We tend to lump all plastics into one category, but water bottles, milk jugs, egg cartons, and credit cards are actually made from different materials, as you’ve probably noticed while trying to figure out what can go in your recycling bin.
Once they’ve reached a recycling facility, the plastic must be separated, a process that can be slow and costly, and ultimately limits which materials, and how much of them, are recycled.
Now researchers have developed a new process that can transform a mixture of several types of plastics into propane, a simple chemical building block that can be used as fuel or converted into new plastics or other products. The process works because, although their exact chemistry can differ, many plastics share a similar basic recipe: they are made of long chains of mostly carbon and hydrogen.
Coupled with policies and environmental protections, reinventing recycling could play a role in preventing some of the worst damages from plastics.
Over 400 million metric tons of plastic are produced each year worldwide. Of that, less than 10% is recycled, about 30% remains in use for some time, and the rest either finds its way to landfills or the environment, or is incinerated. Plastics are also a significant driver of climate change: their production accounted for 3.4% of global greenhouse gas emissions in 2019. Not only does recycling keep plastics out of landfills and oceans, new ways to produce building blocks for plastics could help cut emissions as well.
“What we’re really trying to do is think about ways that we can see these waste plastic materials as a valuable feedstock,” says Julie Rorrer, a postdoctoral fellow in chemical engineering at MIT and one of the lead authors of the recent research.
A major benefit of the new approach Rorrer and her colleagues developed is that it works on the two most common plastics used today: polyethylene and polypropylene. Into the reactor goes a mixture of the plastics that make bottles and milk jugs, and out comes propane. The approach has high selectivity, with propane making up about 80% of the final product gases.
“This is really exciting because it’s a step toward this idea of circularity,” Rorrer says.
To lower the energy needed to break down plastics, the process uses a catalyst with two parts: cobalt and porous sand-like material called zeolites. Researchers still aren’t sure exactly how the combination works, but Rorrer says the selectivity likely comes from the pores in the zeolite, which limit where the long molecular chains in plastics react, while the cobalt helps keep the zeolite from being deactivated.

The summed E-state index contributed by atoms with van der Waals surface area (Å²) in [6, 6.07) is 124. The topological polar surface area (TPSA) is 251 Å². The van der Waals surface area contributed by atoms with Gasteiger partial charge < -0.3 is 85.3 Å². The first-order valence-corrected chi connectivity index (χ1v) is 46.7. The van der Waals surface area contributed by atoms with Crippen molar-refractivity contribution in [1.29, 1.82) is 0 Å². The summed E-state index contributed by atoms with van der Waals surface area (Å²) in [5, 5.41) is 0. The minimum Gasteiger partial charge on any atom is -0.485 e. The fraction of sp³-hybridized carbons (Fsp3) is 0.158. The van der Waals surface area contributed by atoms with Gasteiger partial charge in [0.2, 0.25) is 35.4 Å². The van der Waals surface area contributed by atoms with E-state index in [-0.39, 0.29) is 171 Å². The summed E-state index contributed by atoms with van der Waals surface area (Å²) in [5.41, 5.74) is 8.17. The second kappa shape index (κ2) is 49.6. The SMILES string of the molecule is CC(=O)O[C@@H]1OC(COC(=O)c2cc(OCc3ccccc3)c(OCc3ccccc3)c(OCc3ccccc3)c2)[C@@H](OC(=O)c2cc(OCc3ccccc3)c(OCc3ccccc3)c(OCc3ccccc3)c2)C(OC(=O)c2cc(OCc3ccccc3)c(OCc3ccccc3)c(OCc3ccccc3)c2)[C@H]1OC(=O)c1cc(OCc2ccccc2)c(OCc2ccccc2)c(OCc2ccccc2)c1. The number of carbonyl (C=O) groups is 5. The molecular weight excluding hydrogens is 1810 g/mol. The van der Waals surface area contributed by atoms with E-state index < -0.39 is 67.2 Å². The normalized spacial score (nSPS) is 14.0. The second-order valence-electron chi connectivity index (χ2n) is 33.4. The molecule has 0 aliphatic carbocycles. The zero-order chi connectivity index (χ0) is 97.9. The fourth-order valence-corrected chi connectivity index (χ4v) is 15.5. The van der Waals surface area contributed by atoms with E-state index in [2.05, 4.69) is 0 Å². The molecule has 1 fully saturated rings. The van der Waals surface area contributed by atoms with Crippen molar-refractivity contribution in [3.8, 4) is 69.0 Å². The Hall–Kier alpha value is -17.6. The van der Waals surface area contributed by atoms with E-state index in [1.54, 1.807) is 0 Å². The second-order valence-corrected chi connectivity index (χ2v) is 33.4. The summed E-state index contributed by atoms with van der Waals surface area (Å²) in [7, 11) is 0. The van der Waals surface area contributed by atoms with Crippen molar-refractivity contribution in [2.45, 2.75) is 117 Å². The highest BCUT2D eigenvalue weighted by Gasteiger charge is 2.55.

The process is still far from being ready for industrial use. Right now, the reaction is done in small batches, and it would likely need to be continuous to be economical.
Rorrer says the researchers are also considering what materials they should use. Cobalt is more common and less expensive than some other catalysts they’ve tried, like ruthenium and platinum, but they are still searching for other options. Better understanding how the catalysts work could allow them to replace cobalt with cheaper, more abundant catalysts, Rorrer says.
The ultimate goal would be a fully mixed-feed plastic recycling system, Rorrer says, “and that framework is not completely far-fetched.”
Still, achieving that vision will take some tweaks. Polyethylene and polypropylene are simple chains of carbon and hydrogen, while some other plastics contain other elements, like oxygen and chlorine, that could pose a challenge to chemical recycling methods.
For example, if polyvinyl chloride (PVC), widely used in bottles and pipes, winds up in this system, it could deactivate or poison the catalyst while producing toxic gas side products, so researchers still need to figure out other ways to handle that plastic.
Scientists are also pursuing other ways to accomplish mixed-feed plastic recycling. In a study published in Science in October, researchers used a chemical process alongside genetically engineered bacteria to break down a mixture of three common plastics.
The first step, involving chemical oxidation, cuts up long chains, creating smaller molecules that have oxygen tacked on. The approach is effective because oxidation is “quite promiscuous,” working on a range of materials, explains Shannon Stahl, a lead author of the research and a chemist at the University of Wisconsin.
Oxidizing the plastics generates products that can then be gobbled up by soil bacteria that have been tweaked to feast on them. By altering the metabolism of the bacteria, researchers could eventually make novel plastics, like new forms of nylon.
The research is still a work in progress, says Alli Werner, a biologist at the National Renewable Energy Laboratory and one of the authors of the Science study. In particular, the team is working to better understand the metabolic pathways bacteria are using to make the products so that they can speed up the process and produce larger amounts of useful materials.
This approach could likely be used on a larger scale, as both oxidation and genetically engineered bacteria are already widespread: the petrochemical industry relies on oxidation to make millions of tons of material every year, and microorganisms are used in industries like drug development and food processing.
As biologists like Werner and chemical engineers like Rorrer turn their attention to new plastic recycling methods, they open up opportunities to rethink how we deal with the vast amounts of plastic waste.
“This is a challenge that the community is well suited to tackle,” Rorrer says. And she’s noticed a significant influx of new researchers starting to work on plastics: “It seems like everyone and their sister is getting into plastic upcycling.”
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